Elder Justyn Payne stood in front of a silent crowd gathered to protest at the Hays County Historic Courthouse, relaying a powerful message to a fed-up community devastated by the deaths of George Floyd and Breonna Taylor.
“[Floyd and Taylor] wanted to breathe; they wanted to live. And they can’t talk anymore. It’s our turn to speak out,” Payne said.
The May 29 protest, originally an idea by Texas State student Diereck Montes, came days after a video surfaced of ex-Minneapolis police officer Derek Chauvin placing his knee on Floyd’s neck until he was unconscious; Floyd later died at a hospital. Taylor was shot and killed March 13 at her home in Louisville after police entered her home for a narcotics investigation.
The San Marcos community—student activists, families, city officials and church leaders—arrived with signs and messages advocating for black lives—and against police brutality and white privilege. The protest began with several speakers expressing their frustrations, including Payne and Montes.
“The reason why I organized this is because it [felt] close to home,” Montes said. “George Floyd was not only a citizen but an activist from my neighborhood in [Houston] and attended Jack Yates High School. I just felt like, for my integrity and [sanity], this is something that I needed to do.”
Montes said, as an Afro-Latino, he realizes Floyd and Taylor could have been him. He said he felt it was his duty to be a part of change and take part in something impactful for the community.
“[Black people] have to [set an example for] other people,” Montes said. “What I see is us uniting [the community] even more—us continuing [to fight] together.”
After the speeches concluded, the group began marching toward San Marcos City Hall. Along the way, the march captured the attention of people in passing cars, honking and yelling in support. Tyreonta Norman, one of the Texas State students who led the protest and march, said her and others taking action had everything to do with the disproportionate targeting of black people by police.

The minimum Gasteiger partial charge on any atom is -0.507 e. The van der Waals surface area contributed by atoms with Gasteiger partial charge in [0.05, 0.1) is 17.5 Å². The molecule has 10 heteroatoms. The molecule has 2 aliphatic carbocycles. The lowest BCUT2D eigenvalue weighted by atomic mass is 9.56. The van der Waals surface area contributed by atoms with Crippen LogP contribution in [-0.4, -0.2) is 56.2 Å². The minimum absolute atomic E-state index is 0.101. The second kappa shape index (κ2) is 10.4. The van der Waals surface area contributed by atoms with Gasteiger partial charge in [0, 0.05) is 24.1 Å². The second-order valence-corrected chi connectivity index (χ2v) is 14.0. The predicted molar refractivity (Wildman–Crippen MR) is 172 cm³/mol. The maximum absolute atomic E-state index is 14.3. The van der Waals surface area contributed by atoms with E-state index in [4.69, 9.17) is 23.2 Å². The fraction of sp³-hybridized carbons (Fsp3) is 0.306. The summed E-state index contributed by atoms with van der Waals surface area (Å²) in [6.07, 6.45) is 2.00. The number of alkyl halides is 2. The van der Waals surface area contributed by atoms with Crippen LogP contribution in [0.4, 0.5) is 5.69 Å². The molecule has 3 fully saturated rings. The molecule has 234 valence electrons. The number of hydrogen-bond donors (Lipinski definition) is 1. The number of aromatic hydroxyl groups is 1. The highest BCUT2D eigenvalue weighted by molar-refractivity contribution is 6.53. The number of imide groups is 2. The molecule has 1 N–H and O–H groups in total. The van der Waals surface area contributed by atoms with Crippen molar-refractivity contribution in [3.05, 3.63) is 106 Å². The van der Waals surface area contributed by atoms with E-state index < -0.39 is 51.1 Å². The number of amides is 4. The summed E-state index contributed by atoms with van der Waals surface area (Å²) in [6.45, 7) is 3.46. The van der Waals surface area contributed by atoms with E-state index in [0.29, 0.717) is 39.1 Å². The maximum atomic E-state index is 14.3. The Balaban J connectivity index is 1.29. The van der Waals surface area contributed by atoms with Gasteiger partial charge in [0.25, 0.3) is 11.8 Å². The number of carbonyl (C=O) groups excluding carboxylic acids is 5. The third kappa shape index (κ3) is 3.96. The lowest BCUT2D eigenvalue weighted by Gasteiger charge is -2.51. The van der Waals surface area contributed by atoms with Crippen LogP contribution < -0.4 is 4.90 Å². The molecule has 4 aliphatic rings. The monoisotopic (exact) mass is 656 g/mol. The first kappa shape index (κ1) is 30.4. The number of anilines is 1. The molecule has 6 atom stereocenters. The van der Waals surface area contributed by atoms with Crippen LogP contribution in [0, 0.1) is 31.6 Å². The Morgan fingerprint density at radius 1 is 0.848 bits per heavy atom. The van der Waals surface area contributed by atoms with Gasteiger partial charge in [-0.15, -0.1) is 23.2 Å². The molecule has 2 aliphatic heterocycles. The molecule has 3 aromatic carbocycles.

“This has been an issue going on for years and years, way before we even saw it on television,” Norman said. “It’s really, really terrible that this is happening to people’s brothers, sisters, aunts, uncles…[police violence] doesn’t discriminate [in the black community]. The only thing that matters is that you’re black.”
Ariel and Amber Corral, two sisters that took part in the protest, said witnessing people rally in support of black people made them personally feel like their voices are being heard.
“It really gives us a [feeling] of unity, [seeing] everybody out here that actually [care] and are actually being allies to [black people],” they said. “[Seeing] those who are walking in the protest and [people showing support in cars passing by] is moving.”
After returning to the courthouse, the community gathered to hear closing remarks, Texas State student Tiera Johnson singing “Lift Every Voice and Sing,” and a collective prayer.
Montes said as long as black people are on the receiving end of injustice, the community will not stop speaking out and fighting for the justice and treatment they seek.
“I’m very proud that people actually came out and supported,” Montes said. “[I’m proud] that everyone kept their demeanor and their heads focused on the goals that we have.”
Correction: An earlier version of this story misspelled Justyn Payne’s first name. It has since been corrected; we deeply apologize for this error. Further, we changed distinctions of “African American” in the story to “black”.